It’s possible to forgo the handle and attach the module directly to the camera. Canon’s product shots show this configuration, sans handle, below. Better, but still top-heavy, especially with a mic, mic cable, and XLR connectors attached. Imagine handholding while two cables caress your cheek. Those are the power and signal cables for the LCD and audio modules.

Fortunately, taking a page from Sony’s FS100, there’s an attachable handgrip, below, which can be rotated to best position.

You’ll notice that I’ve dissected the C300’s ergonomics and profile before getting to actual specs. I use digital video cameras of all types frequently — have done so for years — and while a camera’s image capabilities are critically important, they aren’t everything. I recently gave a talk on the history of “large sensor” cameras — those featuring Super 35 sensors — at the Society of Motion Pictures and Television Engineers Conference in Los Angeles, and I dedicated a good number of PowerPoint slides to the parallel case for “small-sensor” cameras, those with 1/3-in. to 2/3-in. sensors. I showed several frames of Gregg Toland’s Citizen Kane to make the point that depth of field has nothing to do with “cinematic.” Likewise, I argued that just as the sublime ergonomics of a 16mm Aaton favor intimacy and flow in handheld footage, small-format camcorders favor spontaneity and coverage. Their featherweight 10x-20x zooms enable today’s documentary cinematographers to instantly frame and track moving subjects — no lens cases to juggle, mounts to tighten, caps to misplace. Try finding a fast, lightweight zoom with an adequate zooming range for handheld work with a Super 35 camcorder, never mind the cost.

But I digress.

Make no mistake, Canon’s C300 is a state-of-the-art compact HD video camcorder, albeit one with a large sensor. I headlined this blog “New Super 35 Motion Picture Cameras…” because I happen to include video under the rubric of motion pictures.

Examine the generous input/output connections in the photo above. From top to bottom, there’s HDMI, sync out, genlock, timecode, and HD/SD-SDI. The SD in HD/SD-SDI means that the C300 is capable of outputting uncompressed standard definition in addition to high definition. That’s because it records NTSC and PAL along with HD. It’s a worldcam.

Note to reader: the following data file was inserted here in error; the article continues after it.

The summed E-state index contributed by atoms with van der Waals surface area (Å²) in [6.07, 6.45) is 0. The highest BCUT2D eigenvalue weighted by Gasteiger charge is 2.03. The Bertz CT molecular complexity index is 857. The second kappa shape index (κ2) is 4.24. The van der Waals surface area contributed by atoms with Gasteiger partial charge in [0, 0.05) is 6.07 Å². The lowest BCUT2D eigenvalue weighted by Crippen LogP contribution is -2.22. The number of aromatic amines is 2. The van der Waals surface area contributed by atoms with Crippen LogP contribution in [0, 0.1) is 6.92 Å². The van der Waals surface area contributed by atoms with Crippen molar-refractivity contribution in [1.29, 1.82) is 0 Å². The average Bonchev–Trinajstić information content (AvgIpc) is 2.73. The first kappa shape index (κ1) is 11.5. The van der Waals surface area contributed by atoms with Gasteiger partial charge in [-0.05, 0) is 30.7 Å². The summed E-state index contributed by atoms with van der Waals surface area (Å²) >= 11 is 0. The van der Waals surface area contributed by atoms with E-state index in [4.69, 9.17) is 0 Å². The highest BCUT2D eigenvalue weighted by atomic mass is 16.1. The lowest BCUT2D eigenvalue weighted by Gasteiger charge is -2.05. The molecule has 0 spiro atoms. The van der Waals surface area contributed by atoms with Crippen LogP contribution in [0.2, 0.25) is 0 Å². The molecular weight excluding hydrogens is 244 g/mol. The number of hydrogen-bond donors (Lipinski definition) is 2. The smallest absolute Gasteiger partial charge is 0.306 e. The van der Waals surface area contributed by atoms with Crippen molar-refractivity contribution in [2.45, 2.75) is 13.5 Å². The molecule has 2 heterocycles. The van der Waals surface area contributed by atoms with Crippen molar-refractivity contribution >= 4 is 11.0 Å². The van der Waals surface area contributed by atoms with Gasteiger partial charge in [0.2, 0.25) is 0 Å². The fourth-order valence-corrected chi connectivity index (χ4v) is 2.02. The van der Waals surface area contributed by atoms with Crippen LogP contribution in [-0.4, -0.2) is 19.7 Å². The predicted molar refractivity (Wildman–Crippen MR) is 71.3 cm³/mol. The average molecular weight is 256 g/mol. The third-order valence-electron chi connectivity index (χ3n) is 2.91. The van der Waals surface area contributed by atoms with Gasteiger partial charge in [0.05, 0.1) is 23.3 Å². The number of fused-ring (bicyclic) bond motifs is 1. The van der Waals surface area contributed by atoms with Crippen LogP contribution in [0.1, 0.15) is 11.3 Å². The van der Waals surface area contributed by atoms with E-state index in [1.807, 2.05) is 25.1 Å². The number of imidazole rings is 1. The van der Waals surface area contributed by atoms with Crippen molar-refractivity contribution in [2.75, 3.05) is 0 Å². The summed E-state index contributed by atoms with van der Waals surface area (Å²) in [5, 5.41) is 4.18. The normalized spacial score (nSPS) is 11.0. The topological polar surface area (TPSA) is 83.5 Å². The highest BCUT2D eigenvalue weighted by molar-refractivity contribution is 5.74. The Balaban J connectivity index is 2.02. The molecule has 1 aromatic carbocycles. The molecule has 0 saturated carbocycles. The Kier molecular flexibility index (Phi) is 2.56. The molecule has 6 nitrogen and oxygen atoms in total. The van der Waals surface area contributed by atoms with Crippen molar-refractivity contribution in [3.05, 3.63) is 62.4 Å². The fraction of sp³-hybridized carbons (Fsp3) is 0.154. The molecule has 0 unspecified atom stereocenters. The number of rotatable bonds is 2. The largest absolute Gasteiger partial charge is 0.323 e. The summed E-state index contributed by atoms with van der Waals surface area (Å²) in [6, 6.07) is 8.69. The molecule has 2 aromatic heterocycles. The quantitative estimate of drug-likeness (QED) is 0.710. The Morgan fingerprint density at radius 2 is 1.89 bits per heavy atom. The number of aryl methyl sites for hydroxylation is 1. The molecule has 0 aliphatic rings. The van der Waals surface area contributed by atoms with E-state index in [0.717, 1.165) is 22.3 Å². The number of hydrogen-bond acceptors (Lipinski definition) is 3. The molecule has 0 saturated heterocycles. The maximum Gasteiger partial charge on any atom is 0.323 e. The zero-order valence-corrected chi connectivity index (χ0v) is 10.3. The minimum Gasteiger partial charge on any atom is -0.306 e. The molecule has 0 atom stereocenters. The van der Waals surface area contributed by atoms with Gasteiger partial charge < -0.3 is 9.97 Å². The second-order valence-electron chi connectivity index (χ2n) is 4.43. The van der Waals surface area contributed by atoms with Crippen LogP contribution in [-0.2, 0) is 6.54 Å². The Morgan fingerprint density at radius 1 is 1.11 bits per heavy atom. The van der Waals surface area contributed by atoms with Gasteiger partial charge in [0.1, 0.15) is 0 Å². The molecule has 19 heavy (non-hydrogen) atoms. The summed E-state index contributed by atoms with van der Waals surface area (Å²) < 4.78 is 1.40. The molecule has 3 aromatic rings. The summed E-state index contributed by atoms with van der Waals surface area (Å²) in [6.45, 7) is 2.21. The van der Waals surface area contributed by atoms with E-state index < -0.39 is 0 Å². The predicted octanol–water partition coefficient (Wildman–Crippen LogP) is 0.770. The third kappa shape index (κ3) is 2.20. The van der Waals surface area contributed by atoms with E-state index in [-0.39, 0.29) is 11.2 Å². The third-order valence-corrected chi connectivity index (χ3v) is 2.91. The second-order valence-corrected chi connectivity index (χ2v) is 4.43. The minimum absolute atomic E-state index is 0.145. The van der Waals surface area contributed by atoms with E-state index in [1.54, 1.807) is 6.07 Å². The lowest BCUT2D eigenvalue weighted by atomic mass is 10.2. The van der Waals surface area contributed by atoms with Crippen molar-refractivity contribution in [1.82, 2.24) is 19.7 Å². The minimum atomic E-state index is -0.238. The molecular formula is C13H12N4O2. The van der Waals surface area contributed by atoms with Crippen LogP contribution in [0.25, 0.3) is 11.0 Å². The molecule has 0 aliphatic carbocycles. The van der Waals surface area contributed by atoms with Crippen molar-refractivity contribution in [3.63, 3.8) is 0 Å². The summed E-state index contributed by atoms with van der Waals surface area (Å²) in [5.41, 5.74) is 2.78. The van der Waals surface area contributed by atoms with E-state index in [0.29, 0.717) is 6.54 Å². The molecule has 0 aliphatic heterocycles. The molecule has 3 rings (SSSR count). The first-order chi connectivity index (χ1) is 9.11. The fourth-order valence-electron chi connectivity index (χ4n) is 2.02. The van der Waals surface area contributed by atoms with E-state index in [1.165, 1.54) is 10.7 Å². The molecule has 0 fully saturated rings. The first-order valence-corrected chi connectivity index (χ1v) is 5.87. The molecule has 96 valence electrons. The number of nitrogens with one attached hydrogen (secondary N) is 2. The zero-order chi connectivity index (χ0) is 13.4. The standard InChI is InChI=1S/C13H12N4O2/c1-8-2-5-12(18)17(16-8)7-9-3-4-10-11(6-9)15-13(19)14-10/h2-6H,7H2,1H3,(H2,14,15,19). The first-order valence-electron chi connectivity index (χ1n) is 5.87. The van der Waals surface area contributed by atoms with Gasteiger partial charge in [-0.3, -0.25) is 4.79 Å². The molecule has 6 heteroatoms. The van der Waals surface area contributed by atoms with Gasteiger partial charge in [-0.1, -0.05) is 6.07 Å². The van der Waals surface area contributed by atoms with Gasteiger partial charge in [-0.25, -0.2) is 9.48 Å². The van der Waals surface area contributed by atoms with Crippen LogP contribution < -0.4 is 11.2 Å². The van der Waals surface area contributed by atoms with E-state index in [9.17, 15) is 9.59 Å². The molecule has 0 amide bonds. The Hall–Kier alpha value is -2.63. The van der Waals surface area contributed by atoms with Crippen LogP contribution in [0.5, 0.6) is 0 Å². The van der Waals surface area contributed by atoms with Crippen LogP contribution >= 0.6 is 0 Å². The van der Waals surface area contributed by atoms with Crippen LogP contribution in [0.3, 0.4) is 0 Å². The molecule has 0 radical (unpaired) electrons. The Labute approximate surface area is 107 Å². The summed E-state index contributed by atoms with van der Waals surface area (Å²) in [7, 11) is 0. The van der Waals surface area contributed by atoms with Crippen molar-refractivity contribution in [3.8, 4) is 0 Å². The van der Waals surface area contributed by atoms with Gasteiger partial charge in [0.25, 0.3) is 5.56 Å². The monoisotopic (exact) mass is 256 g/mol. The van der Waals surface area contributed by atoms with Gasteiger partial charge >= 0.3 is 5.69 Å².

But it’s a video worldcam. There’s no 4:4:4 or RGB. The C300’s video, whether HD or SD, is 8 bits, 4:2:2, and component (YCbCr). This is true of both recorded (compressed) and uncompressed HDMI or HD/SD-SDI, unless I’m reading Canon’s own specs wrong. Canon does offer a version of log capture, Canon Log Gamma, to increase apparent dynamic range by creating a flat “digital negative,” akin to Sony’s S-Log or ARRI’s Log C, but again, it’s 8-bit.

Compression, captured to dual CompactFlash cards, serially or in parallel (for instant backups), is 8-bit MPEG-2 Long GOP, with a choice of 25mbps constant bit rate, 35mbps variable bit rate, and 50mbps CBR. In 1080, only 60i is available. For slo-mo, 60p is possible in 1280 x 720 modes of 50mbps and 35mbps. These are identical specs, by the way, to Canon’s XF305 three-chip 1/3-in. camcorder. (Ditto specs of the viewfinder and LCD.)

For cinema production, the C300 does offer true 24p in addition to the standard 23.98p. To speed up action, frame rate can be lowered to 1 fps in 1-frame decrements (not continuously). Time-lapse is enabled through interval programming.

Taking a page from DSLRs, sensitivity is indicated as an ISO number. Per Canon, 320 to 20,000. Familiar gain settings of -6 to +30 dB are also available.

Focus, aperture, color balance, and gain are manual-only. There are no automatic functions on the C300. No AE or AF modes to wrestle with.

There are built-in mechanical NDs for 2, 4, and 6 stops of exposure attenuation. (Those with video-only backgrounds will jump for joy at this.) Not surprisingly for an HD camcorder this compact, there are dual fans, a heat sink, and vents. I have no idea whether these fans are always 100% silent or controllable.

There are many useful production touches. On the bottom there are both 1/4-20 and 3/8-16 threaded holes for mounting. There are four start/stop buttons. While there’s no built-in mic, there is a 3.5mm mic jack on the camera body, no doubt borrowed from Canon DSLRs, useful for attaching a small reference mic. Like the XF305, there are built-in displays of a waveform monitor, RGB parade, and vectorscope, which I heartily applaud. Battery, which slides into the rear bottom of the C300, is a BP-9 series common to all Canon camcorders. A BP-955, a 5200 mAh intelligent battery introduced with the XF305, is said to power the camera for four hours.